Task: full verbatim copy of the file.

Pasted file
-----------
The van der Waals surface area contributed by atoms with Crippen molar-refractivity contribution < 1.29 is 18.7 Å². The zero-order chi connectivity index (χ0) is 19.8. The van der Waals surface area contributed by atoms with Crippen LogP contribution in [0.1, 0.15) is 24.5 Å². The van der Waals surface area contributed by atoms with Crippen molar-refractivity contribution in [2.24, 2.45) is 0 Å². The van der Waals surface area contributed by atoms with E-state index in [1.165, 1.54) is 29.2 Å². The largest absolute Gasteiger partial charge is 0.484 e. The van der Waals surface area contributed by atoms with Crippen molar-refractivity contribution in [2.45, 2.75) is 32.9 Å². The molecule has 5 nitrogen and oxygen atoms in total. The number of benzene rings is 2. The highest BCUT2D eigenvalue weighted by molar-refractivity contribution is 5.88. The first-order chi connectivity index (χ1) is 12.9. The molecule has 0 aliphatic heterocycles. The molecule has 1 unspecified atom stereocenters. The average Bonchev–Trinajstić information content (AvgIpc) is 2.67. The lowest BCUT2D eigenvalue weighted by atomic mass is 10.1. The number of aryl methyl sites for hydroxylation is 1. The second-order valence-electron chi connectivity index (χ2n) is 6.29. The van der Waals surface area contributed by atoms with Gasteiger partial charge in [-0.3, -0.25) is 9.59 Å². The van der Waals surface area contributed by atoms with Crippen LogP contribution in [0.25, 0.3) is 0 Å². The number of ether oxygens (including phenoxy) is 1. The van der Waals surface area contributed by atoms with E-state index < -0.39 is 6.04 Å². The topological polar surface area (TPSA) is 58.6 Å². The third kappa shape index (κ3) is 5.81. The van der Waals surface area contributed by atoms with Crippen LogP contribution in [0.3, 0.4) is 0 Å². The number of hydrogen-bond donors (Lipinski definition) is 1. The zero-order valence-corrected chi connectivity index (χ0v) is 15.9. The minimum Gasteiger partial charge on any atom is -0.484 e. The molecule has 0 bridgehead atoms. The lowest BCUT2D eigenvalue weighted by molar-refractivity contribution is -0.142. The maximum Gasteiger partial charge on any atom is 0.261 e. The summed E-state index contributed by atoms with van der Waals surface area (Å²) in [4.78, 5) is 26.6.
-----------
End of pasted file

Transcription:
The van der Waals surface area contributed by atoms with Crippen molar-refractivity contribution < 1.29 is 18.7 Å². The zero-order chi connectivity index (χ0) is 19.8. The van der Waals surface area contributed by atoms with Crippen LogP contribution in [0.1, 0.15) is 24.5 Å². The van der Waals surface area contributed by atoms with Crippen molar-refractivity contribution in [2.24, 2.45) is 0 Å². The van der Waals surface area contributed by atoms with E-state index in [1.165, 1.54) is 29.2 Å². The largest absolute Gasteiger partial charge is 0.484 e. The van der Waals surface area contributed by atoms with Crippen molar-refractivity contribution in [2.45, 2.75) is 32.9 Å². The molecule has 5 nitrogen and oxygen atoms in total. The number of benzene rings is 2. The highest BCUT2D eigenvalue weighted by molar-refractivity contribution is 5.88. The first-order chi connectivity index (χ1) is 12.9. The molecule has 0 aliphatic heterocycles. The molecule has 1 unspecified atom stereocenters. The average Bonchev–Trinajstić information content (AvgIpc) is 2.67. The lowest BCUT2D eigenvalue weighted by atomic mass is 10.1. The number of aryl methyl sites for hydroxylation is 1. The second-order valence-electron chi connectivity index (χ2n) is 6.29. The van der Waals surface area contributed by atoms with Gasteiger partial charge in [-0.3, -0.25) is 9.59 Å². The van der Waals surface area contributed by atoms with Crippen LogP contribution in [0.25, 0.3) is 0 Å². The number of ether oxygens (including phenoxy) is 1. The van der Waals surface area contributed by atoms with E-state index < -0.39 is 6.04 Å². The topological polar surface area (TPSA) is 58.6 Å². The third kappa shape index (κ3) is 5.81. The van der Waals surface area contributed by atoms with Crippen LogP contribution in [0.3, 0.4) is 0 Å². The number of hydrogen-bond donors (Lipinski definition) is 1. The zero-order valence-corrected chi connectivity index (χ0v) is 15.9. The minimum Gasteiger partial charge on any atom is -0.484 e. The molecule has 0 bridgehead atoms. The lowest BCUT2D eigenvalue weighted by molar-refractivity contribution is -0.142. The maximum Gasteiger partial charge on any atom is 0.261 e. The summed E-state index contributed by atoms with van der Waals surface area (Å²) in [4.78, 5) is 26.6.